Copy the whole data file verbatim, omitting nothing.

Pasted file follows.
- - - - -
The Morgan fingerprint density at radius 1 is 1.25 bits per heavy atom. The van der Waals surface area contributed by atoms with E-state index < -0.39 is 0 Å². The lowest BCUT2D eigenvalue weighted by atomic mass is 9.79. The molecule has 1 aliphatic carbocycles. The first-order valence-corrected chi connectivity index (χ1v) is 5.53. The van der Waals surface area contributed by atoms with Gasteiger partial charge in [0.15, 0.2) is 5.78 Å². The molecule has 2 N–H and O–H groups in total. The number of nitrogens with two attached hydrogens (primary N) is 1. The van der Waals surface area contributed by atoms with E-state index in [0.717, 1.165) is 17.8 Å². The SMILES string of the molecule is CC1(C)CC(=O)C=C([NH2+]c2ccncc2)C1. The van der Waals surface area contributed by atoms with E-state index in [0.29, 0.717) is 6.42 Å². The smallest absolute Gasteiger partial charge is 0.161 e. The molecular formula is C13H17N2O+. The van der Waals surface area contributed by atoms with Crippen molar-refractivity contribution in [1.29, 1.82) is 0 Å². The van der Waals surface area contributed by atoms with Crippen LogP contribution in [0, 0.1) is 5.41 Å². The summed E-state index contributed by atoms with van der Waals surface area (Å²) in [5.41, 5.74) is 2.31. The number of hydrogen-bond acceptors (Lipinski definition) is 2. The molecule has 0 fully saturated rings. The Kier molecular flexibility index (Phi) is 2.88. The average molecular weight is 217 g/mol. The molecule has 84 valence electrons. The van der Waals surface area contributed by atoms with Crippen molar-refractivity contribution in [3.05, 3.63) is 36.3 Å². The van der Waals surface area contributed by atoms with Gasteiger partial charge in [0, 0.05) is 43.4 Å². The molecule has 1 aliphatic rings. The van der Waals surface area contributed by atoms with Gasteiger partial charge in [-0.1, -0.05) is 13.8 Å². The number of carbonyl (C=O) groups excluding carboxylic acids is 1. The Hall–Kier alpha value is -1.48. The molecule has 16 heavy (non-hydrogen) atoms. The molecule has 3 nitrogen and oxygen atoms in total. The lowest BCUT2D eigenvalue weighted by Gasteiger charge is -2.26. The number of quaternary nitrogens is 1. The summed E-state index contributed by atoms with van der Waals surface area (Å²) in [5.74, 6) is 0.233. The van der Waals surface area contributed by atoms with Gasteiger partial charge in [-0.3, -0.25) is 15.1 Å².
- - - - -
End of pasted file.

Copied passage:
The Morgan fingerprint density at radius 1 is 1.25 bits per heavy atom. The van der Waals surface area contributed by atoms with E-state index < -0.39 is 0 Å². The lowest BCUT2D eigenvalue weighted by atomic mass is 9.79. The molecule has 1 aliphatic carbocycles. The first-order valence-corrected chi connectivity index (χ1v) is 5.53. The van der Waals surface area contributed by atoms with Gasteiger partial charge in [0.15, 0.2) is 5.78 Å². The molecule has 2 N–H and O–H groups in total. The number of nitrogens with two attached hydrogens (primary N) is 1. The van der Waals surface area contributed by atoms with E-state index in [0.717, 1.165) is 17.8 Å². The SMILES string of the molecule is CC1(C)CC(=O)C=C([NH2+]c2ccncc2)C1. The van der Waals surface area contributed by atoms with E-state index in [0.29, 0.717) is 6.42 Å². The smallest absolute Gasteiger partial charge is 0.161 e. The molecular formula is C13H17N2O+. The van der Waals surface area contributed by atoms with Crippen molar-refractivity contribution in [1.29, 1.82) is 0 Å². The van der Waals surface area contributed by atoms with Crippen LogP contribution in [0, 0.1) is 5.41 Å². The summed E-state index contributed by atoms with van der Waals surface area (Å²) in [5.41, 5.74) is 2.31. The number of hydrogen-bond acceptors (Lipinski definition) is 2. The molecule has 0 fully saturated rings. The Kier molecular flexibility index (Phi) is 2.88. The average molecular weight is 217 g/mol. The molecule has 84 valence electrons. The van der Waals surface area contributed by atoms with Crippen molar-refractivity contribution in [3.05, 3.63) is 36.3 Å². The van der Waals surface area contributed by atoms with Gasteiger partial charge in [0, 0.05) is 43.4 Å². The molecule has 1 aliphatic rings. The van der Waals surface area contributed by atoms with Gasteiger partial charge in [-0.1, -0.05) is 13.8 Å². The number of carbonyl (C=O) groups excluding carboxylic acids is 1. The Hall–Kier alpha value is -1.48. The molecule has 16 heavy (non-hydrogen) atoms. The molecule has 3 nitrogen and oxygen atoms in total. The lowest BCUT2D eigenvalue weighted by Gasteiger charge is -2.26. The number of quaternary nitrogens is 1. The summed E-state index contributed by atoms with van der Waals surface area (Å²) in [5.74, 6) is 0.233. The van der Waals surface area contributed by atoms with Gasteiger partial charge in [-0.3, -0.25) is 15.1 Å².